Important decisions about spending at the farm…
The cast of Real Hens of Orange County help pay for their rent and some of their living expenses by laying eggs and employing the humans to sell some of the extra eggs, particularly in Spring and Summer when the hens lay particularly well. The flock recently convened a family meeting with the humans to discuss spending.
Weighing, labeling & recording a few days' worth of eggs. Good job hens! . #backyardchickens #chickenlove #fresheggsdaily #pastureraised #chickens #fresheggs #urbanfarming #urbanfarm #sustainability #sustainableliving #realhensofoc #urbanhomestead #permaculture #organic #growyourownfood #orangecounty #losangeles #backyardpoultry #backyardpoultrymag
Basically, the flock wants more mealworm treats. “Woooormmms! Wooooorrmmmms!!” was the resounding cry. However, the humans explained how expensive that can get. A bag of dried mealworms costs about $20-$40, and the flock can go through a bag rather quickly, even if they only get the treats once a week. And while the egg sales contribute to the feed cost, it most certainly doesn’t cover it! At $40-$44 per 40 lb bag (with tax), and a large flock, the feed gets expensive fast! There are other costs, like organic barley seeds for fodder, supplies, etc. (In case you’re wondering, the flock eats Scratch & Peck’s Naturally Free Grower (an organic, non-GMO feed with no soy and no corn), which Lady Human ferments for them for optimal health.)
Flock queen Barred-Rock Obama understood the dilemma, so she lobbied the humans to restart mealworm farming. The humans were a little reluctant at first, because it adds more work… they already spend lots of time farming the backyard, cleaning up after the chickens, fermenting feed, picking up and chopping chickens’ veggies, growing chickens’ fodder…the humans’ list of duties was long. Plus, the last time the humans farmed mealworms for the flock, ants attacked and nearly devastated the colony. Warding off the persistent, invasive and non-native Argentine ants was quiet a lot of work and stress. There are also a few (ok, more than a few) mealworm addicts among the flock and they have been known to try to raid the mealworm colony for their own selfish gains.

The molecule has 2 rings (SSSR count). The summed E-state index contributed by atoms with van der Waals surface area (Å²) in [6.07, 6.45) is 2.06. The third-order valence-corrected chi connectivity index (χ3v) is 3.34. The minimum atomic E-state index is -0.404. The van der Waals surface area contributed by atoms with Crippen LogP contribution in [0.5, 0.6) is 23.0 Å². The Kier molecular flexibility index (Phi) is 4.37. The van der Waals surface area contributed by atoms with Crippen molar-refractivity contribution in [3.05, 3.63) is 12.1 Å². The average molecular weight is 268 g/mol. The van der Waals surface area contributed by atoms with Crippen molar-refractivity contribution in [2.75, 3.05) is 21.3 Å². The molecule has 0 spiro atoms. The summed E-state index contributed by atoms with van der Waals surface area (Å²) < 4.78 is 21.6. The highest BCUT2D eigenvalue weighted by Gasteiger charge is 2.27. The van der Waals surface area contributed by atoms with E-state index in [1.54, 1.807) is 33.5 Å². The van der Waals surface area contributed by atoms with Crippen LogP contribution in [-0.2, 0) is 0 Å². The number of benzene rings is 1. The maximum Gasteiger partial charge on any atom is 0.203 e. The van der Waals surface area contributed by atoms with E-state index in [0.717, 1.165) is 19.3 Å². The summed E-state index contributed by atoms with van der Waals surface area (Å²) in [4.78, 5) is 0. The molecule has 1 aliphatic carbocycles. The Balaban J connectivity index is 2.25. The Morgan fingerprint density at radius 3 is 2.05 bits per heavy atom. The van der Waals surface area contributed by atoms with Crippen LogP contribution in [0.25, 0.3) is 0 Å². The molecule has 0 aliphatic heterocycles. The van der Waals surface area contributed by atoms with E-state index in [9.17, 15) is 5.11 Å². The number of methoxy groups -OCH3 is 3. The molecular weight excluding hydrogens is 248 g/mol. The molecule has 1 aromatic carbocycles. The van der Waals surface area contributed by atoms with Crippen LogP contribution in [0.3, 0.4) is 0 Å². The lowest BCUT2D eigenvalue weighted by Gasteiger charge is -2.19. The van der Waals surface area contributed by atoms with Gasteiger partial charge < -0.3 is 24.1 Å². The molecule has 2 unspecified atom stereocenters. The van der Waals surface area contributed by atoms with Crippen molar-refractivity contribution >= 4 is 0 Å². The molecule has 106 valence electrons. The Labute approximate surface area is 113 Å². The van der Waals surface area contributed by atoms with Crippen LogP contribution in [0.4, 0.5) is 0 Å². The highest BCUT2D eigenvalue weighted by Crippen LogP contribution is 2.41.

Nonetheless, Lady Human caved to the beak-poking and the “bawwww-bawwww-bawwwwk” of the chickens’ pleas. While it will be more work, it isn’t all that hard once things are set up. It’s healthier, more economical and more sustainable than freeze-dried packaged mealies from the store. Fresh mealworms would be a fantastic healthy treat for the chickens, and the frass (mealworm poop) is an excellent natural fertilizer in the garden.
Now that the humans and chickens were in agreement, the next hurdle had to be overcome: how many mealworms to order. Newton (pictured below) and several of her buddies lobbyied for 100,000 worms to start. Lady Human strongly objected to that many worms.
Barred-Rock Obama then suggested 50, 000 mealworms, but Lady Human still balked and put her foot down to an order of 10,000 from Rainbow Mealworms. Afterall, she will be the one managing the worm farm and should have final say. The flock had no choice but to agree reluctantly, because the alternative would be no worms at all.
Stay tuned: Follow up posts later about the mealworm farm set-up.